It's a Saturday, so here's a (fact-checked) thread about animals thriving while we're surviving.
Animals are suffering through less noise pollution, meaning birds and whales don't have to shout over us as much any more. https://www.dw.com/en/coronavirus-lockdown-gives-animals-rare-break-from-noise-pollution/a-53106214
The endangered pangolin, the world's most trafficked mammal, might have a chance at recovering their populations because the demand for them is a lot lower rn for, er, some reason... https://www.theguardian.com/environment/2020/apr/18/covid-19-a-blessing-for-pangolins
An in fact, the illegal wildlife trade is under threat worldwide, as people become more and more aware of its dangers and Governments start ramping up efforts to prevent it. https://www.bbc.com/news/science-environment-52125309
Goats took over a Welsh seaside town, and not even getting arrested prevented them from living their best lives and seizing the means of production etc. https://twitter.com/AndrewStuart/status/1243329253288169473
Tourists are gone and air pollution is down, so Bears, coyotes, bobcats, wolves, and deer are all having a blast in Yosemite. I highly recommend following the park's feed for important updates. https://twitter.com/YosemiteNPS/status/1249880050343784448
Lions (and hyenas) have been spotted taking luxurious naps on sun-warmed roads in South Africa's Kruger National Park. Nature isn't necessarily healing, but some of it is at least having a good nap. https://twitter.com/SANParksKNP/status/1250453004094001152
It's really difficult to gauge yet whether animal populations are legit going up, but we can already see that low/no tourism is impacting how marine life spreads and interacts, and it's cool as hell. Like what's happening in Hawaii rn. https://www.khon2.com/coronavirus/marine-life-improving-as-top-tourist-spots-remain-closed/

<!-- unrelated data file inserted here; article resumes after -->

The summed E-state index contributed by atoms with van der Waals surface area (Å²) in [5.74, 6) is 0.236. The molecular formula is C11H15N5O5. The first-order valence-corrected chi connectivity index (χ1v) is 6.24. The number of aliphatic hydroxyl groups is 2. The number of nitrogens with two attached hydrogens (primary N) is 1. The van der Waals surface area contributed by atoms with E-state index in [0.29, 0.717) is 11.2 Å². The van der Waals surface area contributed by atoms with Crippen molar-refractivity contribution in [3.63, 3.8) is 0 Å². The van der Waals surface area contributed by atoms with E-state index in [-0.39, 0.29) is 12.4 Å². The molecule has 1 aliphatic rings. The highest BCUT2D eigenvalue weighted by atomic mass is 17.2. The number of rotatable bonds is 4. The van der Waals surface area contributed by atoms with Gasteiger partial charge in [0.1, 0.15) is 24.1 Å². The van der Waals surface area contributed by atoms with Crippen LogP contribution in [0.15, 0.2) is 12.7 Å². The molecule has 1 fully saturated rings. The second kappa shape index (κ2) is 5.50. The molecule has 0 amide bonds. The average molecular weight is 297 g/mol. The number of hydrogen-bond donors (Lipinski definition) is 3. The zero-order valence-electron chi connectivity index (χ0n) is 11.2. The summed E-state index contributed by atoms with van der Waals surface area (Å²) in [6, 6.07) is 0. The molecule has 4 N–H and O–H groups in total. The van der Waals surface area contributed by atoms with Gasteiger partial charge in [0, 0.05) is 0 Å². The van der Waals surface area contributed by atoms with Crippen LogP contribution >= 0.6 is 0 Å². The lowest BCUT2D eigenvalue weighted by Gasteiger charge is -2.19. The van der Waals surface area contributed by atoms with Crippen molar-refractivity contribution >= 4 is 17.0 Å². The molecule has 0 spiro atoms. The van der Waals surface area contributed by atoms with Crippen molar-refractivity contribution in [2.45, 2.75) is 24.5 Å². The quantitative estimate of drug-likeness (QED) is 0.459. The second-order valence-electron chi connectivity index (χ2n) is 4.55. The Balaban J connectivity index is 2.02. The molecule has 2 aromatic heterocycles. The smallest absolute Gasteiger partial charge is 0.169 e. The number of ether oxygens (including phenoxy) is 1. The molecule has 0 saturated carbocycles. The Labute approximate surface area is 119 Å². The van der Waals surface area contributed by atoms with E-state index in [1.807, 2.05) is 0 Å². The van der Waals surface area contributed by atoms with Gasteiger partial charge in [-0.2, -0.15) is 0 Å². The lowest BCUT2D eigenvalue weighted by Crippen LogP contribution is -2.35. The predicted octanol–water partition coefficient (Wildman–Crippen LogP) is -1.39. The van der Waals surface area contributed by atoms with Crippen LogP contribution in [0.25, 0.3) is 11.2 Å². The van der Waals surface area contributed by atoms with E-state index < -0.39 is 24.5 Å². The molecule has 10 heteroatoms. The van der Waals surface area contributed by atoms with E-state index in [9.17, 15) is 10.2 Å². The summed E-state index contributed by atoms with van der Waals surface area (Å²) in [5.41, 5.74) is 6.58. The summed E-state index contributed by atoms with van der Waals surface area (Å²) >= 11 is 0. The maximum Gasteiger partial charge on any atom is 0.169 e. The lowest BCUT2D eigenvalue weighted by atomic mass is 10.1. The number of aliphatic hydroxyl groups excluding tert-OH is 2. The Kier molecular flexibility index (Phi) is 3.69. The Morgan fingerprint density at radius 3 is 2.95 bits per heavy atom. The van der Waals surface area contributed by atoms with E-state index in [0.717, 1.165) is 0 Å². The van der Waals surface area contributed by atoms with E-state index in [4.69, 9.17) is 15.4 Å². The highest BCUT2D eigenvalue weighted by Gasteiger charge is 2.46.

A LOT of animal misinformation/exaggeration is being spread, like the deer in East London (they're frequent visitors), & the flamingos in Mumbai (their population has tripled in 40 yrs). But a lot of it is down to ppl actually *noticing* animals more, which is nice as well.
The hyper-visibility of animals & a huge shift in how we live is already leading to small but significant changes, like this Elephant ride park removing the chains, and taking steps toward turning it into a more ethical & educational tourist destination. https://edition.cnn.com/travel/article/thailand-elephant-ride-coronavirus-scli-intl/index.html
It's BS that nature is healing, what it's doing is reacting to swift changes in habitat; with good, but also, unfortunately some devastating outcomes. Like the many elephant parks in Thailand with populations now facing starvation, due to their captivity. https://drifttravel.com/world-animal-protection-launches-emergency-appeal-for-elephants-in-thailand-facing-starvation-due-to-covid-19/
Our choices always impact our environment, and they continue to do so in lockdown, with consequences we might not even see until it's too late. So use this time to think about that, while you watch this throwback to a penguin meeting a beluga whale in an empty @shedd_aquarium
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